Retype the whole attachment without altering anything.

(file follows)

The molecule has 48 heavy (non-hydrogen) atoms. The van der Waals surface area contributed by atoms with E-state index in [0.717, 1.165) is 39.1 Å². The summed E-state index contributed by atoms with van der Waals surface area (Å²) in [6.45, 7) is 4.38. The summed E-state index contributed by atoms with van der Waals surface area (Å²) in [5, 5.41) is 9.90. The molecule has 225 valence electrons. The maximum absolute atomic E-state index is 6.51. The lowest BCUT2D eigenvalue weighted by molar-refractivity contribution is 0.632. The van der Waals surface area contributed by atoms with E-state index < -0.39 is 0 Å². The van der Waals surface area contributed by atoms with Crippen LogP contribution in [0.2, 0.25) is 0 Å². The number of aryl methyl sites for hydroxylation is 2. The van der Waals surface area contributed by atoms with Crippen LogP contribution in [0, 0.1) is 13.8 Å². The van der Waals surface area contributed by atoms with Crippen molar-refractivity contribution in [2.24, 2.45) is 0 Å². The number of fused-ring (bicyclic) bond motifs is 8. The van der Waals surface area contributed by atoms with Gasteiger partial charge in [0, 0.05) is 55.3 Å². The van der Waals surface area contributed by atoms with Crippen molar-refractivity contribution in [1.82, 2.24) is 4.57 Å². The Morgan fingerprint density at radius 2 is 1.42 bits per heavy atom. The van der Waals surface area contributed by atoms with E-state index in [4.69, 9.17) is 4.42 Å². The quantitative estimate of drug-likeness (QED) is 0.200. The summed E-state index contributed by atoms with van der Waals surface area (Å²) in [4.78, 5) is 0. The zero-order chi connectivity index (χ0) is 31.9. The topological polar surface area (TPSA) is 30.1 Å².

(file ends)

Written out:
The molecule has 48 heavy (non-hydrogen) atoms. The van der Waals surface area contributed by atoms with E-state index in [0.717, 1.165) is 39.1 Å². The summed E-state index contributed by atoms with van der Waals surface area (Å²) in [6.45, 7) is 4.38. The summed E-state index contributed by atoms with van der Waals surface area (Å²) in [5, 5.41) is 9.90. The molecule has 225 valence electrons. The maximum absolute atomic E-state index is 6.51. The lowest BCUT2D eigenvalue weighted by molar-refractivity contribution is 0.632. The van der Waals surface area contributed by atoms with E-state index < -0.39 is 0 Å². The van der Waals surface area contributed by atoms with Crippen LogP contribution in [0.2, 0.25) is 0 Å². The number of aryl methyl sites for hydroxylation is 2. The van der Waals surface area contributed by atoms with Crippen LogP contribution in [0, 0.1) is 13.8 Å². The van der Waals surface area contributed by atoms with Crippen molar-refractivity contribution in [2.24, 2.45) is 0 Å². The number of fused-ring (bicyclic) bond motifs is 8. The van der Waals surface area contributed by atoms with Gasteiger partial charge in [0, 0.05) is 55.3 Å². The van der Waals surface area contributed by atoms with Crippen molar-refractivity contribution in [1.82, 2.24) is 4.57 Å². The Morgan fingerprint density at radius 2 is 1.42 bits per heavy atom. The van der Waals surface area contributed by atoms with E-state index in [4.69, 9.17) is 4.42 Å². The quantitative estimate of drug-likeness (QED) is 0.200. The summed E-state index contributed by atoms with van der Waals surface area (Å²) in [4.78, 5) is 0. The zero-order chi connectivity index (χ0) is 31.9. The topological polar surface area (TPSA) is 30.1 Å².